Cartrivision: The Netflix of 1972

Self described “hardware/software necromancer@foone posted some remarkable hardware necromancy in Twitter about an Ebay auction for a rare 1970s television containing a Cartivision, a long forgotten forerunner to the VCR. As @foone put it,

Cartrivision is an early (1972) home video format which had some wacky DRM nonsense (well, ARM I guess, it’s not digital) and it only lasted about a year, and one of the reasons it’s impossible to play now is that you couldn’t just buy a VCR for it. Instead you had to buy a TV with a Cartrivision player built into it, and since those were all huge 1970s console TVs the number of them that have survived until the modern day is basically zero. The wacky DRM thing was that most movies only came on red tapes, and the key distinction between red tapes and black tapes is that YOU COULDN’T REWIND RED TAPES.

The business model gets even stranger. You could buy a very limited amount of titles and record stuff on blank tapes but if you wanted more recent films you had to go to a store, choose from a catalog, and then have the tapes mailed to the store for you to pick up. So, basically, it’s 1970s Netflix with no rewind.

Unfortunately you’re all too late to get in on the Ebay auction since the beauty above sold for $1,525. If you’d like to get it working you’ve got to have some serious analog repair chops and any existing tapes will likely disintegrate as they move through the mechanism.

Conservator Maurice Schechter won an Emmy for his heroic effort to digitize two Cartrivision tapes that contained the only existing recording of game 5 of the 1973 N.B.A. finals. A 2013 New York Times article describes his analog wizardry.

If you’d like in-depth info on the history of the Catrivision there’s an article in Fast Company.

If you’d like to fix one yourself you’ll need to get familiar with LabGuy’s Cartrivision restoration project. Here’s some Cartrivision documents including a catalog of titles.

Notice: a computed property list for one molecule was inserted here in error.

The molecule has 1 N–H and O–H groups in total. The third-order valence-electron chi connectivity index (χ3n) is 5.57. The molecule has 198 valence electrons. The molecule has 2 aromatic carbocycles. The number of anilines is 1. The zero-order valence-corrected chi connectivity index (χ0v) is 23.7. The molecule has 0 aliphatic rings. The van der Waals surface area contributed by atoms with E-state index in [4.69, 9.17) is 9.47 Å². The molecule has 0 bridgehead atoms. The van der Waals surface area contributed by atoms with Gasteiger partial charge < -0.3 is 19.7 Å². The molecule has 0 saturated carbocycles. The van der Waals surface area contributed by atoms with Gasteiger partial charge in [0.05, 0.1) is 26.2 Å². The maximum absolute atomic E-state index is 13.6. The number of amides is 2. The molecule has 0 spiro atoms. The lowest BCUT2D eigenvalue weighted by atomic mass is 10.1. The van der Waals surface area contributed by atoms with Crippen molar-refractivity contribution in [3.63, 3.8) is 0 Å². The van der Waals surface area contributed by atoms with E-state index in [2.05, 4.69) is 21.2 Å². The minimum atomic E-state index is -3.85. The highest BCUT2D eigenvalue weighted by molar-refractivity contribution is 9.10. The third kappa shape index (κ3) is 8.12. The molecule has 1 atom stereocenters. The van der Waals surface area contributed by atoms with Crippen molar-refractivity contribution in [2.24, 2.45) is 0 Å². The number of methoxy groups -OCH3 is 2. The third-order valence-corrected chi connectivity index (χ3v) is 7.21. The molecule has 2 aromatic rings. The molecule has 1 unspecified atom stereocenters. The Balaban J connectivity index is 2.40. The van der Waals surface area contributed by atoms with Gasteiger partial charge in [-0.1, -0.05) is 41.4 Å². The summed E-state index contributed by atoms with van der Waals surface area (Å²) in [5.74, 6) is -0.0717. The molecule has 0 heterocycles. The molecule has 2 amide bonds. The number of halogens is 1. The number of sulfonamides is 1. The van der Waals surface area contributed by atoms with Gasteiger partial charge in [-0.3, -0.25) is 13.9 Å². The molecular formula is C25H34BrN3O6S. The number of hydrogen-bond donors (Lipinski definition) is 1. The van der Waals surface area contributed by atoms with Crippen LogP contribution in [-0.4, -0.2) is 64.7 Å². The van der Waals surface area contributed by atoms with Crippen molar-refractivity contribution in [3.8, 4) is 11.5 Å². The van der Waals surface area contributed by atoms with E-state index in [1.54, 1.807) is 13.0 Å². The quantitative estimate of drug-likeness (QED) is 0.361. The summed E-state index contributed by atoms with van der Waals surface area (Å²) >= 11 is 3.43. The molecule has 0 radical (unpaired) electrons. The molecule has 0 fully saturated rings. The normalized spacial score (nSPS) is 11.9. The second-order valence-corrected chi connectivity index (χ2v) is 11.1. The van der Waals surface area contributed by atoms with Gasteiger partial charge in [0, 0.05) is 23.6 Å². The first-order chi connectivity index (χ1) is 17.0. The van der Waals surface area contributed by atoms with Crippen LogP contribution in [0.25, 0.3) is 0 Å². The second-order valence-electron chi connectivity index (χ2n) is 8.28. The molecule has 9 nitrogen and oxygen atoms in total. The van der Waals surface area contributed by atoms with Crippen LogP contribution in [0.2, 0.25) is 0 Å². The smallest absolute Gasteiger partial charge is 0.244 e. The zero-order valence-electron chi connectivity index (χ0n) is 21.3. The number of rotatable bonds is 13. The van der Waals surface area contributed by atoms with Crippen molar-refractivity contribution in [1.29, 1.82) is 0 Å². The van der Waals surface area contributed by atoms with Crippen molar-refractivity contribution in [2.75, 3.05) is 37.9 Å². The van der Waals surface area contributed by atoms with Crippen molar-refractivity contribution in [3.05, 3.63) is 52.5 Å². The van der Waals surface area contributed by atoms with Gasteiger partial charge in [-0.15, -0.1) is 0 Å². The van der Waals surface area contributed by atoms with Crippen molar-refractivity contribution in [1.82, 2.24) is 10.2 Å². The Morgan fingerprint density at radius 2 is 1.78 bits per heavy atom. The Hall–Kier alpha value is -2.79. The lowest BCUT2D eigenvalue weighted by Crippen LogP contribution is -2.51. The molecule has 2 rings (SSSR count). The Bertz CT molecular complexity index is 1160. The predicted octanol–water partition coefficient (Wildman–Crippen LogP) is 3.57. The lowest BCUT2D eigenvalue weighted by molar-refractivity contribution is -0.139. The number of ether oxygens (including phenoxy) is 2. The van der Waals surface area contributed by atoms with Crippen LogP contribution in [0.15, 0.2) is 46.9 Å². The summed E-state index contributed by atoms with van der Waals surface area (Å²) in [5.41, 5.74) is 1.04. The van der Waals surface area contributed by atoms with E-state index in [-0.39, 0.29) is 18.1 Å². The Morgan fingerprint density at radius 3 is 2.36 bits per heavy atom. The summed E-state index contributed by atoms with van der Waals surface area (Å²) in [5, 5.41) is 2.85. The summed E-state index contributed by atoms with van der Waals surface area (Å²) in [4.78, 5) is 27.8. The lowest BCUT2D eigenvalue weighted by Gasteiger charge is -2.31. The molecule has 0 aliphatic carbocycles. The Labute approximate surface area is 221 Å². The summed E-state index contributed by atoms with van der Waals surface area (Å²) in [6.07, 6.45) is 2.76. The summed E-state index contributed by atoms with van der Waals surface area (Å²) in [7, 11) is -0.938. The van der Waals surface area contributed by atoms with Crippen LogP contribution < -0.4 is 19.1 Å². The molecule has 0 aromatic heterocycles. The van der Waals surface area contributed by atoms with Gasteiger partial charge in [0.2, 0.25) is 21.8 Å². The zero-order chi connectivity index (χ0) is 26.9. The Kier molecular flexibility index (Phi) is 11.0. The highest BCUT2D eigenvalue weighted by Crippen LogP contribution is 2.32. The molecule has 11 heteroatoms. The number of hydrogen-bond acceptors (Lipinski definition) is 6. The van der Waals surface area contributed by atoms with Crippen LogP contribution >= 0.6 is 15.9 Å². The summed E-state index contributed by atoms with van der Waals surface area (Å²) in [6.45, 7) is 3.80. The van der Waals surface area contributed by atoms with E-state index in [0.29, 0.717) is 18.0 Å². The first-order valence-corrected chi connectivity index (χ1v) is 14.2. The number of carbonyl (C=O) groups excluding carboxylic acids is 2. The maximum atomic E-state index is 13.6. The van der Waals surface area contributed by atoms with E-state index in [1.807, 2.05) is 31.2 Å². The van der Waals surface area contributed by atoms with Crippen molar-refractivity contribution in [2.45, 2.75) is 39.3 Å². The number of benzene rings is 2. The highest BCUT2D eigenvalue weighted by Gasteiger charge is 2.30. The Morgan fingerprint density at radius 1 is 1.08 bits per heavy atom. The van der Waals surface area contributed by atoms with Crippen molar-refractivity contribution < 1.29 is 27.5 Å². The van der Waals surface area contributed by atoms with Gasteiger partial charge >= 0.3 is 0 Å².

While it’s unlikely that any of us will take on a Cartrivision restoration project there’s a way in which we’ve all become conservators of outdated media. I’ve got a box of 3/4 inch video tapes from when I used to be an editor that are rotting in the garage. Then there’s all the digital photos . . .

News From Nowhere

We did some traveling last week for the first time in two years and I flew for the first time since 2013. On our trip to the in-law’s reunion I was struck by how much of this country is made up of liminal spaces, as if the whole landscape were one long, dead mall corridor leading nowhere.

It’s common to see these vistas as a kind of moral/aesthetic failure rather than the landscape of a capitalist system that has to always be in motion or it will end up in crisis. It’s no coincidence that most of our land is devoted to constant churn, movement and commerce. As David Harvey points out, the first thing that president G.W. Bush suggested we all do before the dust even settled on the World Trade Center was not to stop, contemplate, pray or meditate but to, “Go shopping!” That is, to drive to the mall and spend some money. Capitalism’s need for constant motion results in a landscape that operates like a long, circular airport corridor with no end. The point is the churn not the destination.

It’s shouldn’t be a surprise that in a system based on motion and individualism that the automobile would dominate. For years I fought for better bike infrastructure here in Los Angeles. The enemy was “car-centric planning” or so I thought. But we live not in car-centric cities but capitalist cities. Cars are just one more way to build capital. They are, after all, packaged debt that just happens to have an inefficient mode of transit attached to it. We’re all forced into cars because that’s the best way to wring profit out of the transportation sector. For this reason we should never shame people for driving a car because we live in a system that forces us to.